More than 200 symptoms of long COVID-19 were found as a result of the largest ever international study.
According to the study, COVID-19 can affect nine organ systems for at least six months after being initially diagnosed, causing numerous symptoms like brain fog, hallucination, tremors and tinnitus.
Many people recovering from COVID-19 are struggling with symptoms that make daily life harder. Patients report a variety of symptoms such as fatigue and cognitive problems, which fall under what is being termed "long COVID-19."
A nationwide screening may help better understand how many are suffering from long COVID-19 and what kind of help they require, researchers suggest. In order to assess people suspected of suffering from long COVID, scientists are requesting tests beyond cardiovascular and lung function checks.
“A lot of post-COVID clinics in the U.K. have focused on respiratory rehabilitation. It’s true that a lot of people have shortness of breath, but they also have a lot of other problems and types of symptoms that the clinics need to provide a more holistic approach to,” said Athena Akrami, a neuroscientist at University College London and senior author of the study.
Still experiencing symptoms 16 months after getting infected, Akrami said: “There are likely to be tens of thousands of long COVID-19 patients suffering in silence, unsure that their symptoms are connected to COVID-19. Building on the network of long COVID clinics, which take GP referrals, we now believe a national program could be rolled out into communities able to screen, diagnose and treat all those suspected of having long COVID symptoms.”
A total of 203 symptoms were identified and 66 of them were tracked for seven months, a survey conducted by the academic journal The Lancet with 3,762 people from 56 countries that are verified with or suspected of having long COVID.
The most common symptoms were fatigue, post-exertional malaise and brain fog. Other effects included visual hallucinations, itchy skin, tremors, changes to the menstrual cycle, sexual dysfunction, heart palpitations, bladder control issues, shingles, memory loss, blurred vision, diarrhea and tinnitus.
Researchers have analyzed the progression of the symptoms over time. “After six months most of the remaining symptoms are systemic – things like temperature regulation, fatigue, post-exertional malaise – and neurological (affecting the brain, spinal cord and nerves),” Akrami said.
Some 2,454 patients experiencing symptoms lasting longer than six months had an average of 13.8 symptoms in the seventh month of long COVID-19.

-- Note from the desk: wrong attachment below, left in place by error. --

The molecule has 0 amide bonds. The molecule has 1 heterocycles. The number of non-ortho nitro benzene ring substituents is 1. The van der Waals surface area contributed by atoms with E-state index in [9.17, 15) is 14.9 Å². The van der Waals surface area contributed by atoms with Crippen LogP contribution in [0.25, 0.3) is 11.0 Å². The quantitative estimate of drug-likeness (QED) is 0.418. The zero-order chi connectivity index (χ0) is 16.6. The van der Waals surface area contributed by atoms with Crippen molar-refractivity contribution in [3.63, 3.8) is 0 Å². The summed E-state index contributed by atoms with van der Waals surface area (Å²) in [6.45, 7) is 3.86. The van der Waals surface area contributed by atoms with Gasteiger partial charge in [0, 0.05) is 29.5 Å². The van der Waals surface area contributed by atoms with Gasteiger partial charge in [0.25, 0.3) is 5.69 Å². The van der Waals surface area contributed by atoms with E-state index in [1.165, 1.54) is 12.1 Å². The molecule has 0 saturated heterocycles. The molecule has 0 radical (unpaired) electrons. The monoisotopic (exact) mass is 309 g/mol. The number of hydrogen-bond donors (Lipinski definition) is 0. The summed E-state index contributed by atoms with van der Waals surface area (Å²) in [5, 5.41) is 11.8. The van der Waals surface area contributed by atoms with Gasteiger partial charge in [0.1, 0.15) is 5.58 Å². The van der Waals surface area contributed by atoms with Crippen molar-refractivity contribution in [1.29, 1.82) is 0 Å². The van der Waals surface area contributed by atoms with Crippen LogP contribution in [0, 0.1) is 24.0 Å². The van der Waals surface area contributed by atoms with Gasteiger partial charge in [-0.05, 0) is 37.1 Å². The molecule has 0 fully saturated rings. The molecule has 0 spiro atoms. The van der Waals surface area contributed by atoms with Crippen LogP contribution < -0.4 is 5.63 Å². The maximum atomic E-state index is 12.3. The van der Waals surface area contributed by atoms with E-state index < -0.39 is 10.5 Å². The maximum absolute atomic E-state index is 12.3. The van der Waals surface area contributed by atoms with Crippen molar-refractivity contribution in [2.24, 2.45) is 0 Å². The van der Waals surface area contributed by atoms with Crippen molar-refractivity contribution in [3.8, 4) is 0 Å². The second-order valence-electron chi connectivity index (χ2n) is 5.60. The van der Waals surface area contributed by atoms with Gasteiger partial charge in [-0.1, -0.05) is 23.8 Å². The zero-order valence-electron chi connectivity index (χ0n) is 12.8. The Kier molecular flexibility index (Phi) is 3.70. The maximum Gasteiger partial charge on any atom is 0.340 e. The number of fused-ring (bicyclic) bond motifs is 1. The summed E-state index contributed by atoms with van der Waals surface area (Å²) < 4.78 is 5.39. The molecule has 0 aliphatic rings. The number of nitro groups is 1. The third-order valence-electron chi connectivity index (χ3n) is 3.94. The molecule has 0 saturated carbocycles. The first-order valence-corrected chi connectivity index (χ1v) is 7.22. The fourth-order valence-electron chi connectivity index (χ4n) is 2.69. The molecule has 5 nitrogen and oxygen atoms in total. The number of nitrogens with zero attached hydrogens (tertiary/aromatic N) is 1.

During long COVID-19, patients’ symptoms affected an average of nine organ systems. “This is important for medical researchers who are looking for the underlying disease mechanisms, and also for doctors that provide care and treatment because it suggests they should not just be focusing on one organ system,” said Akrami.
Some 22% of the participants have said that they weren’t able to go to work and were fired because of it or that they have taken a leave of absence due to the continuing long COVID-19 symptoms.
COVID-19 patients that have more than five symptoms within the first week of infection are at significantly greater risk of developing long COVID-19, irrespective of age and gender, according to a review led by researchers at the University of Birmingham and published in the Journal of the Royal Society of Medicine.
Half of the patients that are hospitalized due to COVID-19 develop at least one additional symptom during their time in hospital and a quarter of them are less capable of taking care of themselves after they are discharged than before they were infected. This situation is expected to add an extra burden on health and social care systems.
“Being admitted to hospital with breathing problems is not a complication in itself, the complication is if they get pneumonia on top of that, or a blood clot or an acute kidney injury,” said Dr. Annemarie Docherty, an honorary consultant in critical care at the University of Edinburgh.
The most common complication, one in four of the hospitalized, is acute kidney damage. One in five patients experience lung complications and one in eight of the admitted have heart complications, according to a study published in The Lancet and which involved more than 70,000 people in 302 U.K. hospitals.
People over 60 are the most commonly affected, but 27% of those aged 19-29 and 37% of those aged 30-39 experienced at least one complication. Some 44% of the people between ages 40-49 had at least one problem, 51% of the people over 50 years old reported at least one condition.
“I was actually really quite surprised because I was expecting the same relationship that we see with death – in other words, that the complications would primarily affect the frail and elderly people. I was really quite distraught to see that we were talking about young people, who were previously fit and well, having complications such as an acute kidney injury,” said professor Calum Semple at the University of Liverpool, the study’s chief investigator to the Guardian.
Semple addressed the policymakers saying that the rate of vaccination should be increased and the COVID-19 restrictions shouldn’t be eased. The continuation of acute illnesses on hospitalized COVID-19 patients has the risk to cripple the health care system due to overload.